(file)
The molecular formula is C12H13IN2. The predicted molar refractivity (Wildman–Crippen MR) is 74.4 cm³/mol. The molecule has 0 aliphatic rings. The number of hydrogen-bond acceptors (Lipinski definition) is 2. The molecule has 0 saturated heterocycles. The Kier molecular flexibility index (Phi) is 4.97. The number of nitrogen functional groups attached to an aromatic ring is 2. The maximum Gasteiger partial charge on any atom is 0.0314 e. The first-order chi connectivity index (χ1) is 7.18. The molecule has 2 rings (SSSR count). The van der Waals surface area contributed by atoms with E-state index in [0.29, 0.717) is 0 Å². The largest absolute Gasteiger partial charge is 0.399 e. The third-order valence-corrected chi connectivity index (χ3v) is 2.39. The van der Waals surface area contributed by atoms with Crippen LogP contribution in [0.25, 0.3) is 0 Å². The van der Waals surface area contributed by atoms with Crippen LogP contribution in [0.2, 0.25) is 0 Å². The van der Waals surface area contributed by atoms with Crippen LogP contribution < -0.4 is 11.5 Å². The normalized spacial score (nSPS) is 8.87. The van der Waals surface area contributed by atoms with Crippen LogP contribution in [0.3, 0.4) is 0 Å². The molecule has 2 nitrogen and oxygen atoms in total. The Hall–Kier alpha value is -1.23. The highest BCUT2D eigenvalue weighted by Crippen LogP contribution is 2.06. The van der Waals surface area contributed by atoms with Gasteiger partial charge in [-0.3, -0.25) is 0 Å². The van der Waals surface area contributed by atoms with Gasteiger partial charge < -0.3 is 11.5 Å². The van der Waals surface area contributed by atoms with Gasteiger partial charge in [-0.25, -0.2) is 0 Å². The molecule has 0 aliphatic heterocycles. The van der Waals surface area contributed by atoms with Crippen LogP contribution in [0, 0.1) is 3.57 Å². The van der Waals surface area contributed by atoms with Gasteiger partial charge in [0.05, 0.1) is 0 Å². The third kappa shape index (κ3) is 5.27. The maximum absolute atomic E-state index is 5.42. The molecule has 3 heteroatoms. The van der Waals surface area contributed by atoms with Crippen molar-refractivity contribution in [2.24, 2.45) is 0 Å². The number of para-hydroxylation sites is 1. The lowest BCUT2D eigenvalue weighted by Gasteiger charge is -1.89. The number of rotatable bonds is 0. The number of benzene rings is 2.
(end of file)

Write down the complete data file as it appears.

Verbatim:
The molecular formula is C12H13IN2. The predicted molar refractivity (Wildman–Crippen MR) is 74.4 cm³/mol. The molecule has 0 aliphatic rings. The number of hydrogen-bond acceptors (Lipinski definition) is 2. The molecule has 0 saturated heterocycles. The Kier molecular flexibility index (Phi) is 4.97. The number of nitrogen functional groups attached to an aromatic ring is 2. The maximum Gasteiger partial charge on any atom is 0.0314 e. The first-order chi connectivity index (χ1) is 7.18. The molecule has 2 rings (SSSR count). The van der Waals surface area contributed by atoms with E-state index in [0.29, 0.717) is 0 Å². The largest absolute Gasteiger partial charge is 0.399 e. The third-order valence-corrected chi connectivity index (χ3v) is 2.39. The van der Waals surface area contributed by atoms with Crippen LogP contribution in [0.25, 0.3) is 0 Å². The van der Waals surface area contributed by atoms with Crippen LogP contribution in [0.2, 0.25) is 0 Å². The van der Waals surface area contributed by atoms with Crippen LogP contribution < -0.4 is 11.5 Å². The normalized spacial score (nSPS) is 8.87. The van der Waals surface area contributed by atoms with Crippen LogP contribution in [0.3, 0.4) is 0 Å². The molecule has 2 nitrogen and oxygen atoms in total. The Hall–Kier alpha value is -1.23. The highest BCUT2D eigenvalue weighted by Crippen LogP contribution is 2.06. The van der Waals surface area contributed by atoms with Gasteiger partial charge in [-0.3, -0.25) is 0 Å². The van der Waals surface area contributed by atoms with Gasteiger partial charge < -0.3 is 11.5 Å². The van der Waals surface area contributed by atoms with Gasteiger partial charge in [-0.25, -0.2) is 0 Å². The molecule has 0 aliphatic heterocycles. The van der Waals surface area contributed by atoms with Crippen LogP contribution in [0, 0.1) is 3.57 Å². The van der Waals surface area contributed by atoms with Gasteiger partial charge in [0.05, 0.1) is 0 Å². The third kappa shape index (κ3) is 5.27. The maximum absolute atomic E-state index is 5.42. The molecule has 3 heteroatoms. The van der Waals surface area contributed by atoms with Crippen molar-refractivity contribution in [2.24, 2.45) is 0 Å². The number of para-hydroxylation sites is 1. The lowest BCUT2D eigenvalue weighted by Gasteiger charge is -1.89. The number of rotatable bonds is 0. The number of benzene rings is 2.